Where could FRF-SMEs possibly have value? A galaxy far, far removed from the one that swirls around the SEC.

There is another teeming galaxy beyond that of the publicly traded SEC-supervised companies and their PCAOB inspected auditors.

Professor Tom Selling discusses the bickering between the AICPA and NASBA over FRF-SMEs in his post, The AICPA’s Financial Reporting Framework: How Low Should a Profession Go?  He concluded:

NASBA, in so many words, is telling the AICPA that the FRF is beneath the dignity and responsibilities of the CPA.

I’ve been wanting to talk about the FRF-SME framework and some of the comments floating around.  The post above, and my brief comment there, is the springboard to this:

What is beyond the SEC galaxy?

I’m not talking about the galaxy of hyper-big audit firms that Francine McKenna and others describe where many of the independence and audit rules just don’t seem to always apply and even the SEC can’t quite always get their arms around bad accounting.

The distant galaxy I’m talking about consists of small businesses that may have 1 or 3 or a dozen owners (if you count spouse, the kids & siblings, and a few key employees who have a few shares).  They have a couple of leases and one lender, maybe two.

On the little planets in that galaxy, I don’t think lenders get worked up about 5 year lease disclosures, disclosing that capital lease amortization is combined with depreciation expense, splitting investments between levels 1, 2 & 3, defining levels 1, 2, and 3, disclosing the transfers between levels 1, 2, and 3, the amount of goodwill, the 5 year loan amortization, split-personality accounting for investment securities, number of open tax years, or disclosing reclassifications out of OCI separately from the additions to OCI (both net of tax, of course). 

All of those things are required by GAAP. Skip any of those issues and you will read about it in your peer review.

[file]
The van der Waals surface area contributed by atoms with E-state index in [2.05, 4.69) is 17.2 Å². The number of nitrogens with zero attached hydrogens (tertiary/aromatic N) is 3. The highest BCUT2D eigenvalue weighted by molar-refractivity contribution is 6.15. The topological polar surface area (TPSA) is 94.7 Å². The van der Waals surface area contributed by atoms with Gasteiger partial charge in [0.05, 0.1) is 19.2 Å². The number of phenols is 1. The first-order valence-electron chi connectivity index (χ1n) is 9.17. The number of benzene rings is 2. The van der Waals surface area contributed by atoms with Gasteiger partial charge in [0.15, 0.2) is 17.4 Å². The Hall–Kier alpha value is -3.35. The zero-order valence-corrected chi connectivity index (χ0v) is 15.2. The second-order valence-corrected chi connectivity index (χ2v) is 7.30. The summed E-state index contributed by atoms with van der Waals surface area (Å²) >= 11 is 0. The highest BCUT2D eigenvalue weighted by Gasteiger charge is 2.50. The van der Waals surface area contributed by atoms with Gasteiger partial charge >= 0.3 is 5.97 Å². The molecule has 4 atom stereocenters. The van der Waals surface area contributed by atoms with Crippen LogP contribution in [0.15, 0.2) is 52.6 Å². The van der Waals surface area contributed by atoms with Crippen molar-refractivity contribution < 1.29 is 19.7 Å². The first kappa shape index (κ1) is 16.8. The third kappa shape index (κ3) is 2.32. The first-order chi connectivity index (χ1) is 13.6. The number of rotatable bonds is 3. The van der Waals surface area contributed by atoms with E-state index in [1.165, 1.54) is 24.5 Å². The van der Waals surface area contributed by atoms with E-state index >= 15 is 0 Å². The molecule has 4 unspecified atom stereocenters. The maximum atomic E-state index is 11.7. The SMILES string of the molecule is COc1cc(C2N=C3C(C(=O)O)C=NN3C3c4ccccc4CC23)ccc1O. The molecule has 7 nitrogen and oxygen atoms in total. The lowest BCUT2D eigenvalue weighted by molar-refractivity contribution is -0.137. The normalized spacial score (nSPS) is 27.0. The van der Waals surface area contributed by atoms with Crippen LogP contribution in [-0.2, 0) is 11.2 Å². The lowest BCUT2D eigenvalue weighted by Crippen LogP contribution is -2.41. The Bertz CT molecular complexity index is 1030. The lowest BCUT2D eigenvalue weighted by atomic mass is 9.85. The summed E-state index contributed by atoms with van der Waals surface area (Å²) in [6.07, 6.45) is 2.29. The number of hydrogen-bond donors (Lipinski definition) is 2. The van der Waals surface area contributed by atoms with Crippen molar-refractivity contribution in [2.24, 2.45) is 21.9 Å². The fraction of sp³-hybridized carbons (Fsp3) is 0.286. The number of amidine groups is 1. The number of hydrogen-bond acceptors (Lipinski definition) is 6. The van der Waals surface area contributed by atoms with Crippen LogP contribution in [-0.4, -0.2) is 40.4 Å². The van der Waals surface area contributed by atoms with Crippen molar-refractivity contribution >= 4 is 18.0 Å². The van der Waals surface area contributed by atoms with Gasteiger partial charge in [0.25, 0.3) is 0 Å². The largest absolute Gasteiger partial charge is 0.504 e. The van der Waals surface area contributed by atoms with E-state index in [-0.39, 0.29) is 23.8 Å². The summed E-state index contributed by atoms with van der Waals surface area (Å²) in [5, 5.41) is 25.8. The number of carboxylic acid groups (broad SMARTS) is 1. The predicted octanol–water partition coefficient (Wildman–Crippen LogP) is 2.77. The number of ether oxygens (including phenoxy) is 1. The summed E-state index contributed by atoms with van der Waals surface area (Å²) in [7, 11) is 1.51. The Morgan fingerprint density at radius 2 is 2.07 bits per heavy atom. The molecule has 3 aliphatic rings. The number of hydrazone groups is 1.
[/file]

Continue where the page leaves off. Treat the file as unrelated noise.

In the world of tiny companies, total revenues and total amount of the bank loan are probably just a rounding error in comparison to publicly traded financials.

In that place light-years removed from the SEC galaxy, GAAP adds to the borrowers costs without doing anything for the user of the financials. (Yes, user. As in singular.) In that world, GAAP, tax basis, modified cash basis, and FRF-SMEs all have value. Some have less cost.

In that other galaxy, there are no off-balance sheet financing risks or bifurcated or embedded derivatives. The derivatives there are the most-plain most-vanilla interest rate swap you’ve ever seen. The swap was probably purchased from the lender and pricing info is provided by the lender. The leases are very simple since those companies have insufficient economic power to engineer convoluted leases.

The lender doesn’t care how the buildings are depreciated because they got a recent appraisal to keep the regulators off their backs (and they won’t share the appraisal with their client). 

Regardless of the nifty, super-cool going concern exposure draft that finally places those evaluations in the proper book of professional literature, the company will be a completely viable going concern until an hour after the bank pulls the line of credit or the morning after they call the loan. Only the bank knows when that will happen – they will make the decision when the company fails.  Management and the auditor can only guess.

We do need to continue debating whether to put 767s and A310s on balance sheets. We really need to keep criticizing the idea of converging GAAP to a lower quality IFRS. (Wait a second…isn’t NASBA complaining of the horrors of using something less than the gold-standard of GAAP?)  We also need to keep ASU 2012-06 in the back of our mind while auditing. To refresh your memory, that deals with Subsequent Accounting for an Indemnification Asset Recognized at the Acquisition Date as a Result of a Government-Assisted Acquisition of a Financial Institution.

We certainly need to debate and ponder those issues. As we do so, we need to remember there is another galaxy where leasing involves a dozen delivery trucks and two warehouses, not a hundred Boeing jets or 3,000 storefronts.

There’s a lot of distance between those two galaxies.

The company that has lots of faceless investors out there somewhere in the market? GAAP applies.

The small world of inside investors and one bank lender? That’s a different story.

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